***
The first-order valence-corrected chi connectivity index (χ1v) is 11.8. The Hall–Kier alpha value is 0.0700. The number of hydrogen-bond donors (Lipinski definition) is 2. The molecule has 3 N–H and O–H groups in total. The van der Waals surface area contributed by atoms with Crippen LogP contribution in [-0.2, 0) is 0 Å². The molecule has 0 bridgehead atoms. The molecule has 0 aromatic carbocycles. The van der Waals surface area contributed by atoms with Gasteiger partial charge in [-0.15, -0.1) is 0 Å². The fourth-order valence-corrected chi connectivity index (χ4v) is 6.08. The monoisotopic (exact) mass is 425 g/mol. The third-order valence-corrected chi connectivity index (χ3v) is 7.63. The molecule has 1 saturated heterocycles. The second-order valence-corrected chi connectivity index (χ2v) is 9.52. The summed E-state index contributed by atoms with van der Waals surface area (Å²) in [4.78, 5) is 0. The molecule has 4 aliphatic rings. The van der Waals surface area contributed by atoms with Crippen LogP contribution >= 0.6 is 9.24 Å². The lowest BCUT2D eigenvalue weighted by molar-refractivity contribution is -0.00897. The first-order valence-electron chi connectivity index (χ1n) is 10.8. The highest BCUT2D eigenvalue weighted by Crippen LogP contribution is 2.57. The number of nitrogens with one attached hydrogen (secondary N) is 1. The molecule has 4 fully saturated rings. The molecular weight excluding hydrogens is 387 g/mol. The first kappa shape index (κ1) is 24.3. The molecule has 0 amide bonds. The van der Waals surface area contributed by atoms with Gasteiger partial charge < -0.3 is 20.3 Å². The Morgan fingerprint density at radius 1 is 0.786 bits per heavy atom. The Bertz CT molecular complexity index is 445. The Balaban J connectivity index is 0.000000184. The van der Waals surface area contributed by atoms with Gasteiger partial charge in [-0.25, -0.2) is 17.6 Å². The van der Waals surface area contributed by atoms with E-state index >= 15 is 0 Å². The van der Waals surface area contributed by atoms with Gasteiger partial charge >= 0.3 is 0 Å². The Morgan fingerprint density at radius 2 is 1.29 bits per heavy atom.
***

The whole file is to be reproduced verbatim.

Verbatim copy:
The first-order valence-corrected chi connectivity index (χ1v) is 11.8. The Hall–Kier alpha value is 0.0700. The number of hydrogen-bond donors (Lipinski definition) is 2. The molecule has 3 N–H and O–H groups in total. The van der Waals surface area contributed by atoms with Crippen LogP contribution in [-0.2, 0) is 0 Å². The molecule has 0 bridgehead atoms. The molecule has 0 aromatic carbocycles. The van der Waals surface area contributed by atoms with Gasteiger partial charge in [-0.15, -0.1) is 0 Å². The fourth-order valence-corrected chi connectivity index (χ4v) is 6.08. The monoisotopic (exact) mass is 425 g/mol. The third-order valence-corrected chi connectivity index (χ3v) is 7.63. The molecule has 1 saturated heterocycles. The second-order valence-corrected chi connectivity index (χ2v) is 9.52. The summed E-state index contributed by atoms with van der Waals surface area (Å²) in [4.78, 5) is 0. The molecule has 4 aliphatic rings. The van der Waals surface area contributed by atoms with Crippen LogP contribution >= 0.6 is 9.24 Å². The lowest BCUT2D eigenvalue weighted by molar-refractivity contribution is -0.00897. The first-order valence-electron chi connectivity index (χ1n) is 10.8. The highest BCUT2D eigenvalue weighted by Crippen LogP contribution is 2.57. The number of nitrogens with one attached hydrogen (secondary N) is 1. The molecule has 4 fully saturated rings. The molecular weight excluding hydrogens is 387 g/mol. The first kappa shape index (κ1) is 24.3. The molecule has 0 amide bonds. The van der Waals surface area contributed by atoms with Gasteiger partial charge < -0.3 is 20.3 Å². The Morgan fingerprint density at radius 1 is 0.786 bits per heavy atom. The Bertz CT molecular complexity index is 445. The Balaban J connectivity index is 0.000000184. The van der Waals surface area contributed by atoms with Gasteiger partial charge in [-0.25, -0.2) is 17.6 Å². The van der Waals surface area contributed by atoms with E-state index >= 15 is 0 Å². The van der Waals surface area contributed by atoms with Gasteiger partial charge >= 0.3 is 0 Å². The Morgan fingerprint density at radius 2 is 1.29 bits per heavy atom.